One of the barriers to using graphene at a commercial scale could be overcome using a method demonstrated by researchers at the U.S. Dept. of Energy (DOE)’s Oak Ridge National Laboratory (ORNL).
Graphene, a material stronger and stiffer than carbon fiber, has enormous commercial potential but has been impractical to employ on a large scale, with researchers limited to using small flakes of the material.
Now, using chemical vapor deposition, a team led by ORNL’s Ivan Vlassiouk has fabricated polymer composites containing 2-in-by-2-in sheets of the one-atom thick hexagonally arranged carbon atoms.
The findings, reported in the journal Applied Materials & Interfaces, could help usher in a new era in flexible electronics and change the way this reinforcing material is viewed and ultimately used.
“Before our work, superb mechanical properties of graphene were shown at a micro scale,” said Vlassiouk, a member of ORNL’s Energy and Transportation Science Div. “We have extended this to a larger scale, which considerably extends the potential applications and market for graphene.”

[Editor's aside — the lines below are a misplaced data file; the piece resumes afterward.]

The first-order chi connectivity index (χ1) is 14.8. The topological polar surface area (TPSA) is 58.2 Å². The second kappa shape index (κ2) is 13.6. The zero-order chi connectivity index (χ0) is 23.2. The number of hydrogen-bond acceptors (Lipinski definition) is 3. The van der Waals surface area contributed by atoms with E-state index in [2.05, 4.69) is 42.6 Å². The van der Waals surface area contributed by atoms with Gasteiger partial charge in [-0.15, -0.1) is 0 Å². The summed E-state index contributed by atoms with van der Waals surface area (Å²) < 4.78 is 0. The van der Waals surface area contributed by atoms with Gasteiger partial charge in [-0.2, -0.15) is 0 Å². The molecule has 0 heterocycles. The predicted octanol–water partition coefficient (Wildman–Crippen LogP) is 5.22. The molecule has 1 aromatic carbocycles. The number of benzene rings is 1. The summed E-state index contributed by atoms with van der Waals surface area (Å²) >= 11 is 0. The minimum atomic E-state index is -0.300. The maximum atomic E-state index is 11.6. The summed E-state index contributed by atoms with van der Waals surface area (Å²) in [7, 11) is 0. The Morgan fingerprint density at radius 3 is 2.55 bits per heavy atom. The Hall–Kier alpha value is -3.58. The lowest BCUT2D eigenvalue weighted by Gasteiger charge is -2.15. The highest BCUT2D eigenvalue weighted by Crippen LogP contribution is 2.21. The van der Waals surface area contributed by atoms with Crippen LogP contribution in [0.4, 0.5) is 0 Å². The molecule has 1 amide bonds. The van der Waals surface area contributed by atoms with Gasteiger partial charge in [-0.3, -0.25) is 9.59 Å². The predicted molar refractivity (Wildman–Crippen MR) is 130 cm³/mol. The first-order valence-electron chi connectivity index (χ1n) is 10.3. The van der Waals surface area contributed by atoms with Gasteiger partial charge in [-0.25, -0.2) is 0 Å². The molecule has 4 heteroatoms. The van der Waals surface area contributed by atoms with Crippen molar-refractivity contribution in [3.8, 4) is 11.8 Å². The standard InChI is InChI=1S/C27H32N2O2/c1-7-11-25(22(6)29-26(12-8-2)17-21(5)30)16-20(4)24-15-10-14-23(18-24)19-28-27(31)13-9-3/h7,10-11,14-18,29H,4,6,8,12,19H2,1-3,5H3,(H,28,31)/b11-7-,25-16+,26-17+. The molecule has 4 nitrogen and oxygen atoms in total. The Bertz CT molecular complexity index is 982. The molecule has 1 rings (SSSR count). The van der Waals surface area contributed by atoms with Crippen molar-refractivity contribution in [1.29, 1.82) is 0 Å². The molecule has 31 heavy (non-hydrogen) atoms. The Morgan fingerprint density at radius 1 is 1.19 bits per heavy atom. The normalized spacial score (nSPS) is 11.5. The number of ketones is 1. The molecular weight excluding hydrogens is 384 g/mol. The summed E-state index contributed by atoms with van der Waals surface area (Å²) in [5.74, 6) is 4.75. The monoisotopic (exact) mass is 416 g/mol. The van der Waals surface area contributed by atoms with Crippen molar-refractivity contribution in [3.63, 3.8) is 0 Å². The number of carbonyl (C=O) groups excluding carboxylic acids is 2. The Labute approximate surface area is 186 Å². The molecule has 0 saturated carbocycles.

While most approaches for polymer nanocomposition construction employ tiny flakes of graphene or other carbon nanomaterials that are difficult to disperse in the polymer, Vlassiouk’s team used larger sheets of graphene. This eliminates the flake dispersion and agglomeration problems and allows the material to better conduct electricity with less actual graphene in the polymer.
“In our case, we were able to use chemical vapor deposition to make a nanocomposite laminate that is electrically conductive with graphene loading that is 50 times less compared to current state-of-the-art samples,” Vlassiouk said. This is a key to making the material competitive on the market.
If Vlassiouk and his team can reduce the cost and demonstrate scalability, researchers envision graphene being used in aerospace (structural monitoring, flame-retardants, anti-icing, conductive), the automotive sector (catalysts, wear-resistant coatings), structural applications (self-cleaning coatings, temperature control materials), electronics (displays, printed electronics, thermal management), energy (photovoltaics, filtration, energy storage) and manufacturing (catalysts, barrier coatings, filtration).
Source: Oak Ridge National Laboratory